Onur Air has its headquarters in Technical Hangar B.
Prima Aviation Services Inc. has its MRO Facilities in new technical site at the air side Gate A.
There are several ways to travel between Atatürk International Airport and the city center.
Subway Service: Metro service on the Istanbul Metro line M1A exists between Yenikapı and Atatürk International Airport. The line goes through some major parts of the European side of the city, including the intercity bus terminal.
The shuttle services are operated by Havataş, which is one of the major ground handling companies within Turkey. The buses run half-hourly to Bakırköy, Yenikapı, Aksaray, Taksim Square. Municipality buses also run to Taksim, Etiler and Kozyatağı.
The airport is accessible through the coastal road, D-100 international road and TEM (Trans-European Motorway).On 30 January 1975, Turkish Airlines Flight 345, crashed into the Sea of Marmara during its final approach to the airport. All 42 passengers and crew on board were killed.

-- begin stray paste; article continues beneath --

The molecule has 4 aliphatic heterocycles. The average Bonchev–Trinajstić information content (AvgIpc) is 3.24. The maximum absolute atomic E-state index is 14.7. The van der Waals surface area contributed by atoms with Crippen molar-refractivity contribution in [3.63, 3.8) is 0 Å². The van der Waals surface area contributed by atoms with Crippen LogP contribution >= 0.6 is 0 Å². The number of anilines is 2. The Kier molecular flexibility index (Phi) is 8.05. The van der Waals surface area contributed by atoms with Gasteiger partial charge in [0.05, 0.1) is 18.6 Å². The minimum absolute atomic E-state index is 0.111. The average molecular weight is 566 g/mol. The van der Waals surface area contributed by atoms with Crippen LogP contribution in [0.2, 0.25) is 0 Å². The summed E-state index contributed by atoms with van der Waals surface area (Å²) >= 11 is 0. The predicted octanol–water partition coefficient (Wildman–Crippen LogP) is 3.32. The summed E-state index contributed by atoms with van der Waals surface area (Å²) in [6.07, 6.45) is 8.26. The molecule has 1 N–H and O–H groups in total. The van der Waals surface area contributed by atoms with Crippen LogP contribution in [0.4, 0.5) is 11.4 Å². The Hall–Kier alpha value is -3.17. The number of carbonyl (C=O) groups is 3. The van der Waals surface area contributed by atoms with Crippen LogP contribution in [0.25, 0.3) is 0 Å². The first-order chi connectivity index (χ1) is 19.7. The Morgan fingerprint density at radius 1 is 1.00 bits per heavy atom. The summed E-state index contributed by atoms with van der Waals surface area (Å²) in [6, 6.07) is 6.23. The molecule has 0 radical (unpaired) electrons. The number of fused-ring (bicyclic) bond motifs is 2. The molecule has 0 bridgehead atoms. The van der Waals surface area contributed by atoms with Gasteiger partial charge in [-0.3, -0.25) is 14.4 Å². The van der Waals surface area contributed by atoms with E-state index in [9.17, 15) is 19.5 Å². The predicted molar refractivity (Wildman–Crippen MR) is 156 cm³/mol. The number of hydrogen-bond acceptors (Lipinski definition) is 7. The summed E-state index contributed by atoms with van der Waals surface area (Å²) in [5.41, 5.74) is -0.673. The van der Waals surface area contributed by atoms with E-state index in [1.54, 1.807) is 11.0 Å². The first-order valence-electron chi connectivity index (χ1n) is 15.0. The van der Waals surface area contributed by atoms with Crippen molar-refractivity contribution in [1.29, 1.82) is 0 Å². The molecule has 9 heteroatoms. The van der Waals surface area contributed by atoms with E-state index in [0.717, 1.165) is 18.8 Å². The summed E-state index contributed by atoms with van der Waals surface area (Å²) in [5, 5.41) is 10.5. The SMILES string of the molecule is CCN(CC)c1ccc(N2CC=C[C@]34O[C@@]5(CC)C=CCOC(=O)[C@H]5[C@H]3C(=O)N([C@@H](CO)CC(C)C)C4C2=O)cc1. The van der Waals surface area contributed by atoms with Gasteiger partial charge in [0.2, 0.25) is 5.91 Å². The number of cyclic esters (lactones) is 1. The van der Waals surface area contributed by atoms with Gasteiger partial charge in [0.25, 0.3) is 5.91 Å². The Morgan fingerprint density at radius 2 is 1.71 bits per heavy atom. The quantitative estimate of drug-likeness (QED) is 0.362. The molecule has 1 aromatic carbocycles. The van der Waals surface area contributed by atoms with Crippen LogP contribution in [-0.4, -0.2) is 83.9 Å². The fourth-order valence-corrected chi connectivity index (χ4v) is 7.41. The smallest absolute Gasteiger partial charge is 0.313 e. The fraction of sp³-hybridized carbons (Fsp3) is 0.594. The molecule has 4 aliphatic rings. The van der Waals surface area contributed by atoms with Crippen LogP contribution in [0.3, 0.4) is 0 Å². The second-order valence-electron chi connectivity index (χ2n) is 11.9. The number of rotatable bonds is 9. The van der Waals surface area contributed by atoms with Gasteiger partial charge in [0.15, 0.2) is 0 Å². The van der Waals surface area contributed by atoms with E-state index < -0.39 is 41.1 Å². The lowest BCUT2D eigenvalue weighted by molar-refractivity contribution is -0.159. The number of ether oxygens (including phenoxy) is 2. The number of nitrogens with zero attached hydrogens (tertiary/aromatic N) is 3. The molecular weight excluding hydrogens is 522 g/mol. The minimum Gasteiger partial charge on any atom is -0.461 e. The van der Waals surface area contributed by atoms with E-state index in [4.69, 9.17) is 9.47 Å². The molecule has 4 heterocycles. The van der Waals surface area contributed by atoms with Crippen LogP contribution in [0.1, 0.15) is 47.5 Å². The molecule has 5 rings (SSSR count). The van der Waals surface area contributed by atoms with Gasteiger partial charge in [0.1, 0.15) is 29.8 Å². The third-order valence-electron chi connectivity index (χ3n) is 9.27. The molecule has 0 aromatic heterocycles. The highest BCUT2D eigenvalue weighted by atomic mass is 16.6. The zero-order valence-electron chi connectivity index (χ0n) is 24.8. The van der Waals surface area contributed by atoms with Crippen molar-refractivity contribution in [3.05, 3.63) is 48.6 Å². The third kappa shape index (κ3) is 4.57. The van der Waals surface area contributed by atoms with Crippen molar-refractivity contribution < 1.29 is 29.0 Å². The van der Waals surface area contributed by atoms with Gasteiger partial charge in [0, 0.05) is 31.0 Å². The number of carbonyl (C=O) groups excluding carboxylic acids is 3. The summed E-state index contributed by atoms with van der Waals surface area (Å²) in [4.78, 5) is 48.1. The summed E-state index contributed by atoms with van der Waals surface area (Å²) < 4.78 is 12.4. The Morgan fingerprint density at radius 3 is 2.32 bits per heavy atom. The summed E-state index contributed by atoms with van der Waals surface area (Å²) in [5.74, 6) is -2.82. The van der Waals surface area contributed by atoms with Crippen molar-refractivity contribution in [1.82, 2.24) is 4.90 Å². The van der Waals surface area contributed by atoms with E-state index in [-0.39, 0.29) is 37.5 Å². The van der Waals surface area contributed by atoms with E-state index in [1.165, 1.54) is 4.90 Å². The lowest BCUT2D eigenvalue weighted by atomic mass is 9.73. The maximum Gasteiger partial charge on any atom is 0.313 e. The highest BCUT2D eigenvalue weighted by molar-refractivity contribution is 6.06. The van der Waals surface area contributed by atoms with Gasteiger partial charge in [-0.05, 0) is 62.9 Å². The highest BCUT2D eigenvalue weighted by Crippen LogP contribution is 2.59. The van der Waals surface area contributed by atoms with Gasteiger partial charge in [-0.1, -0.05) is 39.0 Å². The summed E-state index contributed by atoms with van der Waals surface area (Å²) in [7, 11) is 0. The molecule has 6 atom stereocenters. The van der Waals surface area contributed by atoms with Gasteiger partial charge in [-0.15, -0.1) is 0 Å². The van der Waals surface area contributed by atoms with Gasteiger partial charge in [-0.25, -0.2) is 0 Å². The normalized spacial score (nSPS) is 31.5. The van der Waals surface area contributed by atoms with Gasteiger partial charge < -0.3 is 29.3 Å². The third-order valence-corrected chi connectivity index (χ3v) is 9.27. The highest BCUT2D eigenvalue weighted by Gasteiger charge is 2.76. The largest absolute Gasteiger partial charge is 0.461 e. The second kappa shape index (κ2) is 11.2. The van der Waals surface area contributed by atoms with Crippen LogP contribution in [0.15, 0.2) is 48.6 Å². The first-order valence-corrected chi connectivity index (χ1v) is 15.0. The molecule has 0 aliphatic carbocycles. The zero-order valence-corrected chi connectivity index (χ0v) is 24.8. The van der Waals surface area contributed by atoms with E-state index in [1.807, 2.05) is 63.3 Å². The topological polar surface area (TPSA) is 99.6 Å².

On 25 April 2015, Turkish Airlines Flight 1878, operated by A320-200, TC-JPE was severely damaged in a landing accident. The aircraft aborted the first hard landing, which inflicted engine and gear damage. On the 2nd attempt at landing, the right gear collapsed and the aircraft rolled off the runway spinning 180 degrees. All on board evacuated without injury.
On 28 June 2016, three terrorists killed 44 civilians by gunfire and subsequent suicide bombings, along with 239 civilians injured. The three men arrived in a taxi cab, and began opening fire at a terminal. The three men blew themselves up when police began opening fire. The airport has X-ray scanners at the entrance to the terminal but security checks for cars are limited.
The Turkish Chamber of Civil Engineers lists Atatürk International Airport as one of the fifty civil engineering feats in Turkey, a list of remarkable engineering projects completed in the first 50 years of the chamber's existence.
In the 2013 Air Transport News awards ceremony, İstanbul Atatürk Airport was named Airport of the Year.
Also, the airport has been named Europe's Best Airport in the 40-50 million passenger per year category at the 2013 Skytrax World Airport Awards.